Workers who earn a total of 4,000 points get two paid days off. Steady participants also are entered in quarterly drawings for an extra day off and gadgets like Amazon Kindles, Nintendo Wiis and Apple iPads.

The program is flexible enough to adapt to the needs of a diverse employee population, some of whom bike to work and others who are more sedentary, Slattery said. "You need to provide a little bit of everything."

A focus on wellness has helped Florida's Sarasota County government notch a 3 percent drop in the cost of health care premiums this year, said Angela Gustafson, a registered nurse and the county's wellness-development adviser.

Sarasota County, which employs 3,200 people, offers 33 on-site group exercise classes over staggered lunch hours and before and after work, she said. Nearly a third of the classes, including spinning, yoga and Zumba, are taught by qualified worker volunteers.

Workers also can take advantage of four free sessions a year with a personal trainer. That benefit has boosted use of the county's five fitness centers, Gustafson said, but gym-averse employees can tap trainers to start a fitness regimen as simple as walking.

Those who complete their four free sessions also get $25. Workers can earn up to $100 a year by participating in various wellness activities.

Helping workers to better cope with stress is a priority as well. The county has seen lower medical and prescription-drug spending among 911 operators since launching a stress-management program called Heart Math in 2009, she said.

After seeing good results from a program where employees with medical conditions worked with a dietician, the county is changing its health coverage to allow workers to see the dietician for free even if they don't have a specific diagnosis, Gustafson said.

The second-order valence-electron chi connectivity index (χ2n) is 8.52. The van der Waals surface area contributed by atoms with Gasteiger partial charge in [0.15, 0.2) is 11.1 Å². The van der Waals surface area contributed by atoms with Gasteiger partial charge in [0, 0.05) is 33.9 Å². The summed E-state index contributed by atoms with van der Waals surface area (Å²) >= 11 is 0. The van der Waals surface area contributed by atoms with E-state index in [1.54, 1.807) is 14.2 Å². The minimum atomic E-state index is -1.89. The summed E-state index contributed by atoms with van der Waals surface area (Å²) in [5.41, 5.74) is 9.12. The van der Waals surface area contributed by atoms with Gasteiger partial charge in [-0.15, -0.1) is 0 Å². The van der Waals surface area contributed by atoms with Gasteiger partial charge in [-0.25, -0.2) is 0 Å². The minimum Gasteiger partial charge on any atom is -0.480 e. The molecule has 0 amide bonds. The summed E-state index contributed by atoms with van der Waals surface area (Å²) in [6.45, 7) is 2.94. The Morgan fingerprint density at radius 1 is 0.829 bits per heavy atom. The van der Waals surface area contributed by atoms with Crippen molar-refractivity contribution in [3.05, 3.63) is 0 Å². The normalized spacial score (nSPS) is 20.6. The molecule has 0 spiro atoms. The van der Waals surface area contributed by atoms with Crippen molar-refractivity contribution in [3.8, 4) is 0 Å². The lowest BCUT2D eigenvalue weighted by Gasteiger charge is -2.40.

Where Sarasota County takes a hard line is with job applicants who smoke. It won't hire them.

Tobacco use is often where wellness benefits are the richest or most punitive. It's not uncommon for large employers to offer incentives of $250 or more to entice smokers to quit, Heinen said. But a small number tack a surcharge onto tobacco users' health-insurance premiums.

One Webcor employee, 56-year-old Karen Thayer, got hooked on the stair challenge. The result: She lost 50 pounds over six months and was able to stop using one of her blood-pressure medications. She also got an extra day off and won an Apple Touch at a quarterly raffle.

"I never thought I would be able to do the stairs," she said. But she was determined to work through the pain from a knee replacement and other physical hurdles.

Now she can climb 36 flights in 15 minutes. Thayer said she's confident she can lose another 40 pounds. "It definitely came from a behavior change because of the program that I constantly got out there and did it and did it and did it.

"When I started doing the stairs, the strength in my knees came back because it's really important to keep the strength up in the muscle groups around your knees. It's really made a big difference," she said.